An area-wide Hub
In the Open Space portion of the December 2008 T4T, the circle discussing city/urban issues concluded that the Environmental Change-Makers group had served an awareness-raising role for many Southern California "pods" of Transition activity. While some activities of the Environmental Change-Makers had been focused toward our immediate local area (our community garden and reskilling classes), other efforts (our outreach and speaking engagements) had been more area-wide or regional in focus. Environmental Change-Makers had been serving--in the lingo of the Transition concept--as the "initiating group" for a wide area of Los Angeles.
The team concluded that, as Transition concepts take root in Los Angeles, our area would best be served by a series of local "pods" supported by a new area-wide organization: Transition Los Angeles. Early functional organization "pods" included The Learning Garden at Venice High School and Westchester's Holy Nativity parish with its Community Garden.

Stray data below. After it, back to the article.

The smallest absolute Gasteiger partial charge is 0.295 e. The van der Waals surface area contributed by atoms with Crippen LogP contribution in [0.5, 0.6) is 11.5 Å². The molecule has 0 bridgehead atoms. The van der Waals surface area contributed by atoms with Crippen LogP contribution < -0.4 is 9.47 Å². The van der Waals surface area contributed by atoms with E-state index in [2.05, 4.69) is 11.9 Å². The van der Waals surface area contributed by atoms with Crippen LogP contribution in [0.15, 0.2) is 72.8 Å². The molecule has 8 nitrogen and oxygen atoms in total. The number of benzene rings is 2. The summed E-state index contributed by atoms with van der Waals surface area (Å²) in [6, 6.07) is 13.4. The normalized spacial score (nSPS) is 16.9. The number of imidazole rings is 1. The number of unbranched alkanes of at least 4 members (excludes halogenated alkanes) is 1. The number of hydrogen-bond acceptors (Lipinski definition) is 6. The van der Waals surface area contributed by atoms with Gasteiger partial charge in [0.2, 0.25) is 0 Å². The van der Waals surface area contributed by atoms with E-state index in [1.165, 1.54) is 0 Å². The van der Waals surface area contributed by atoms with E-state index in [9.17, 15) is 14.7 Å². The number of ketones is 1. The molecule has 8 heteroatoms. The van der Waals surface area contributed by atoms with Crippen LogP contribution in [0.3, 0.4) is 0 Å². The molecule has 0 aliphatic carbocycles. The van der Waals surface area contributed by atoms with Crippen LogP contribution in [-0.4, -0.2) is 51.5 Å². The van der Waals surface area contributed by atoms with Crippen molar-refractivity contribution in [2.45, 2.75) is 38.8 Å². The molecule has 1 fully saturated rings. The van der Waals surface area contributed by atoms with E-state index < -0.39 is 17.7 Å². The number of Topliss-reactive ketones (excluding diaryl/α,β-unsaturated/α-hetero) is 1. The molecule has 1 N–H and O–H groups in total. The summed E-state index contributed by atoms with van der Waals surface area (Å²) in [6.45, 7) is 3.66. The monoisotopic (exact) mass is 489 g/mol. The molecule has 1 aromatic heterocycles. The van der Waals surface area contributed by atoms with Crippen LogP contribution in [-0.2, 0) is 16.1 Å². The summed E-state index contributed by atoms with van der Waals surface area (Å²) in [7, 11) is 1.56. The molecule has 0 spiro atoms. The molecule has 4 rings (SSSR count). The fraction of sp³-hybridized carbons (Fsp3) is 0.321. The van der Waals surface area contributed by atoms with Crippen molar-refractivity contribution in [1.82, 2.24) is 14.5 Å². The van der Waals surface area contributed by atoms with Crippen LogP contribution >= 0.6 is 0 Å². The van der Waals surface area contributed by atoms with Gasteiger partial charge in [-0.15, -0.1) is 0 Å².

With its calendar of speaking engagements throughout the area, its globalized context, its broad vision for the LA area, and its existing name recognition, Environmental Change-Makers would continue its regional awareness-raising, introducing Transition concepts and paving the way as Transition Los Angeles emerges.
In the local "Going Forth" portion of the T4T, Los Angeles attendees truly gelled as a team. The idea of a speaker's group was proposed, together with a speaker training workshop, to continue Environmental Change-Makers/Transition Los Angeles outreach beyond the limits of the calendar of any one individual. Our Los Angeles area-wide core team was born.